Quite so, were it only because Sanders still can win, and is likely to win quite a few of the coming states.

Here are six points Elizabeth Warren made, which I quote here without the texts that come with them. If you want to read the texts, click the last dotted link:

1. Sanders is good for Democrats and the country.
2. Trump’s riches come from exploiting others’ pain.
3. Trump’s primary qualification is a big lie.
4. Trump quotes fascists and thinks that's just fine.
5. There is no good Republican candidate.
6. Old GOP attacks on her won’t work.
In fact, there are only two points about Sanders, and the second is indirect (and sound: Yes, there are no good Republican candidates).

But Elizabeth Warren is right. As to the points about Trump: I think these are mostly clear, and add as a clarification to 3. that Trump's primary qualification is supposed to be his business talent: This doesn't work, because many of his projects failed, and went broke.

There is also this:

Warren has not endorsed either Sanders or Clinton in the 2016 Democratic nominating contests. But her remarks this past week have prompted some commentators to speculate that should Sanders win the nomination, she would be an excellent running mate.
I agree. And in case she were thinking she can expect a similar offer from Hillary (I don't know): I don't think so, because Warren was too critical and independent.

And she has this on Trump's capacities and character. As to his capacities:

“Let’s be honest—Donald Trump is a loser,” she wrote. “Count all his failed businesses. See how he kept his father’s empire afloat by cheating people with scams like Trump University and by using strategic corporate bankruptcy (excuse me, bankruptcies) to skip out on debt. Listen to the experts who’ve concluded he’s so bad at business that he might have more money today if he’d put his entire inheritance into an index fund and just left it alone.”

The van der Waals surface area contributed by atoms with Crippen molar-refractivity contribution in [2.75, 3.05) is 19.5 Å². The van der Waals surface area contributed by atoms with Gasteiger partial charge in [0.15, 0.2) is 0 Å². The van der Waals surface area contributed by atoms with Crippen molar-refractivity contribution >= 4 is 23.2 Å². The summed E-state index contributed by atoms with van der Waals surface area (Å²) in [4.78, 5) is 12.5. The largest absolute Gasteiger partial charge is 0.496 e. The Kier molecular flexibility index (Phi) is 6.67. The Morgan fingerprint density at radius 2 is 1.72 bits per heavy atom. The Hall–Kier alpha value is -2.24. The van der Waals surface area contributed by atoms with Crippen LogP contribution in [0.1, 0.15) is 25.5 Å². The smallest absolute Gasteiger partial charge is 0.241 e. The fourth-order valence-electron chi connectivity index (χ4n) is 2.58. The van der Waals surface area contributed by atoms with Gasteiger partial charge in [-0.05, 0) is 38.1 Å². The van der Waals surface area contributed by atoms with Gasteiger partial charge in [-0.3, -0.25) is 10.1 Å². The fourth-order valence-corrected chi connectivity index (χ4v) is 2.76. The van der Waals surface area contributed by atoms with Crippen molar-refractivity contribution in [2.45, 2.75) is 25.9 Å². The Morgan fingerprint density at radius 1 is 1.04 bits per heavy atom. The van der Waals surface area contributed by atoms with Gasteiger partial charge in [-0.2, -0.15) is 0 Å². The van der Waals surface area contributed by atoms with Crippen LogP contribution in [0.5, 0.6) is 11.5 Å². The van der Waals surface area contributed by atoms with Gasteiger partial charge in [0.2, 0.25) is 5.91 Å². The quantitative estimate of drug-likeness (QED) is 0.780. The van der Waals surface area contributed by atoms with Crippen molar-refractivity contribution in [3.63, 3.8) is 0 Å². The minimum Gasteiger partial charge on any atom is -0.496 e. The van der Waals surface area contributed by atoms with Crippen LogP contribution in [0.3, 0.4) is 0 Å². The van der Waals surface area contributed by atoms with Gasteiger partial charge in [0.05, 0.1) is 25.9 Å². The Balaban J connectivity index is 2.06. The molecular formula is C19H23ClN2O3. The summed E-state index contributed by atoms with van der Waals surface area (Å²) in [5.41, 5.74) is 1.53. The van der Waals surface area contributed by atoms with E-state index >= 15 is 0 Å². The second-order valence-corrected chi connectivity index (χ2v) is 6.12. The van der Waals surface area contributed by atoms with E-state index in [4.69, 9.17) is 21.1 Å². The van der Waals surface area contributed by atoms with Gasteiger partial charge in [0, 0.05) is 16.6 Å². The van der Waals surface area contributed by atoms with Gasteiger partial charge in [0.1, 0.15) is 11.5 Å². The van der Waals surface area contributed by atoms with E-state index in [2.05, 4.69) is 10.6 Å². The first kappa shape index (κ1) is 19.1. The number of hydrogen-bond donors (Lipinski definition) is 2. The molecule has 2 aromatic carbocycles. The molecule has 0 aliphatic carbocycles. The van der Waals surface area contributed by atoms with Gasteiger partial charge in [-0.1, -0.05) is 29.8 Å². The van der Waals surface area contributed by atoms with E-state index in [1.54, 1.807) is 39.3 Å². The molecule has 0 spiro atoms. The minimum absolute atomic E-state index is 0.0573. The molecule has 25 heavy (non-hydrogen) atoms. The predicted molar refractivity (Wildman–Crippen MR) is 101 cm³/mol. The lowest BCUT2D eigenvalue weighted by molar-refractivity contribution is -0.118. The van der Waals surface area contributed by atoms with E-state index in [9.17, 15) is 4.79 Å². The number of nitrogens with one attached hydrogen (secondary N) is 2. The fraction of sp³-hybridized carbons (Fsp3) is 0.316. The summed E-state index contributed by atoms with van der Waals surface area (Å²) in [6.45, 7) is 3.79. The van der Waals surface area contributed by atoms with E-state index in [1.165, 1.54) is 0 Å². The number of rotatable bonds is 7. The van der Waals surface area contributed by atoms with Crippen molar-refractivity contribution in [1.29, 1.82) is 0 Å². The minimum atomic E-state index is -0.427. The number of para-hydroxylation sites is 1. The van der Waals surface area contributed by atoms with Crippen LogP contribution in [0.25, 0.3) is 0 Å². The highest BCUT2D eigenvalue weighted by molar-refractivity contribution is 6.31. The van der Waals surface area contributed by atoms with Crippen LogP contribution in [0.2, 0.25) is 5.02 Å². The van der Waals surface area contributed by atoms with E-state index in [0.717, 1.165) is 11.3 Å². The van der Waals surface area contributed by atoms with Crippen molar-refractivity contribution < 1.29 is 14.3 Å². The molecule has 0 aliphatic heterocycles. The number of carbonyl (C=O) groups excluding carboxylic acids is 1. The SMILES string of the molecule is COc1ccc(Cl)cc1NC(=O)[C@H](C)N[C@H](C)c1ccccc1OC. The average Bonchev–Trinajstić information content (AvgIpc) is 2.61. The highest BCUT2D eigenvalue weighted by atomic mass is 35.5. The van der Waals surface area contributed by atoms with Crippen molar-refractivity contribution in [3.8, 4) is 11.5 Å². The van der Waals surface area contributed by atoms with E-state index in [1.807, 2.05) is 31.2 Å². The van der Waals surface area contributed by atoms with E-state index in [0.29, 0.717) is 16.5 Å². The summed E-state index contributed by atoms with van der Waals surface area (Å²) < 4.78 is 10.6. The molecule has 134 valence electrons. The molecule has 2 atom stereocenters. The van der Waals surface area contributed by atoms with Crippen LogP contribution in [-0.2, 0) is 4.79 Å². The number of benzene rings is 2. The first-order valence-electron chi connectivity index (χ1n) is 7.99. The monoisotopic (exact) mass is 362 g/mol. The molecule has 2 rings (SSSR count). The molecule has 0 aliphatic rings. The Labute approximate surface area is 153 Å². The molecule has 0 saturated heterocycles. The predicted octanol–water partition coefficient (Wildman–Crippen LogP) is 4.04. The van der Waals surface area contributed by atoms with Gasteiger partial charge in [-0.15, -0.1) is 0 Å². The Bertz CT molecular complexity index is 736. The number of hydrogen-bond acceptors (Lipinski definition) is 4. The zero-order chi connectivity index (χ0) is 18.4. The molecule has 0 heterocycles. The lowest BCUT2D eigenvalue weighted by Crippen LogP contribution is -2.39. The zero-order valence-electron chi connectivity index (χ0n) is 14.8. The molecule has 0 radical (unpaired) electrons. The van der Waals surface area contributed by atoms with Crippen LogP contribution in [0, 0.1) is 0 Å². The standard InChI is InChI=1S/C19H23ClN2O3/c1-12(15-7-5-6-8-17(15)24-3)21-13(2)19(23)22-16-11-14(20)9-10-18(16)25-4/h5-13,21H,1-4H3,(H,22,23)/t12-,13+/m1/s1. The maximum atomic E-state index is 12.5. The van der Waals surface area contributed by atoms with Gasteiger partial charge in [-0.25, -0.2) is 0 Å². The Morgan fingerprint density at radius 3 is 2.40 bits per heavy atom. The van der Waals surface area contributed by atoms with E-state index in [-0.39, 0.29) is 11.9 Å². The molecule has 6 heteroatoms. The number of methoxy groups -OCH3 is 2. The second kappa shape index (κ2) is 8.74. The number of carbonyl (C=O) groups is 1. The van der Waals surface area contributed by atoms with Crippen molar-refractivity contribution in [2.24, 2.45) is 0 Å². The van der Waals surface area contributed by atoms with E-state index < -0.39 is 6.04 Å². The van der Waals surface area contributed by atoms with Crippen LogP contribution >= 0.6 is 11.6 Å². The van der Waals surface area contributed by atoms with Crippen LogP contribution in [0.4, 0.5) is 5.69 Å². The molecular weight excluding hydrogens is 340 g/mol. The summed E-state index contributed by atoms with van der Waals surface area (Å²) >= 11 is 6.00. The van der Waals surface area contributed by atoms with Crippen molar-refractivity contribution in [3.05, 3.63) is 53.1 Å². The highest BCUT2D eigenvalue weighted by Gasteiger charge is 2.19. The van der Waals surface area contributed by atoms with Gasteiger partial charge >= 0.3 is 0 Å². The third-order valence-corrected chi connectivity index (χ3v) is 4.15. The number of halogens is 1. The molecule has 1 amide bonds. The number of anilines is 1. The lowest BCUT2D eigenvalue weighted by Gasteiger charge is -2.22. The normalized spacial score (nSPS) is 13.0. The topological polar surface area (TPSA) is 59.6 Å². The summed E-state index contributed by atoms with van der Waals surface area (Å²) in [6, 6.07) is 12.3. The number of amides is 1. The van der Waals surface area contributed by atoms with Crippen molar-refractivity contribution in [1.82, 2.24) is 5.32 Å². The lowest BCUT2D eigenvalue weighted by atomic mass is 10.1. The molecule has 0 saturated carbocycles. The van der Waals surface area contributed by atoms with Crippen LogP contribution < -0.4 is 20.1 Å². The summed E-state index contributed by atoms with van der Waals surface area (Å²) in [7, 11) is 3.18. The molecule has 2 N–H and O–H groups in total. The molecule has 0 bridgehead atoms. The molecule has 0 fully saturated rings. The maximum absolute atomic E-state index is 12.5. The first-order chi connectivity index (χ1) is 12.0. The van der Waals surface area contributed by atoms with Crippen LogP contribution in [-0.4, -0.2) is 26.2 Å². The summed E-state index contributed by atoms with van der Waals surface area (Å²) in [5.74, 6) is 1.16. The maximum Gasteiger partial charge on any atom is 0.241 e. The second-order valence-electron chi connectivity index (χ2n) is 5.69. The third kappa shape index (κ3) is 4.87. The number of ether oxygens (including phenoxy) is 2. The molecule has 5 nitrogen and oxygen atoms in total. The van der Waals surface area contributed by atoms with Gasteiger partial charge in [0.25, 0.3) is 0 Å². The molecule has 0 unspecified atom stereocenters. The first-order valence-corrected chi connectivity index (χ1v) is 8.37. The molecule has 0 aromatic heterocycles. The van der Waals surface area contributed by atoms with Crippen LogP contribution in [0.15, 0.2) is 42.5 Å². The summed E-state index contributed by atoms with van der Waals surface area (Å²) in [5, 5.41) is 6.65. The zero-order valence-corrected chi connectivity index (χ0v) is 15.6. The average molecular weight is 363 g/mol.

In fact, this is pretty damning and - although I don't know her evidence - it is very probably correct: As a business man Trump is a failure, who has been kept afloat by his inherited wealth and the very lax American bankruptcy legislation.

As to Trump's character:

Warren continued, saying, “Trump seems to know he’s a loser. His embarrassing insecurities are on parade: petty bullying, attacks on women, cheap racism, and flagrant narcissism. But just because Trump is a loser everywhere else doesn’t mean he’ll lose this election. People have been underestimating his campaign for nearly a year—and it’s time to wake up.”

I think it is unlikely that Trump consciously knows he is a loser, but I agree that he seems to have a lot of "embarrassing insecurities", and the main ones seem to me to be that (1) he is grandiose narcissist (see: March 14, 2016 - and no, this is not healthy and quite difficult to cure) and (2) he is utterly unfit for being president, but he probably also will be about the last man to admit it.

Warren is also quite right in assuming that Trump may win the presidential elections, and that this is an outcome much to be feared: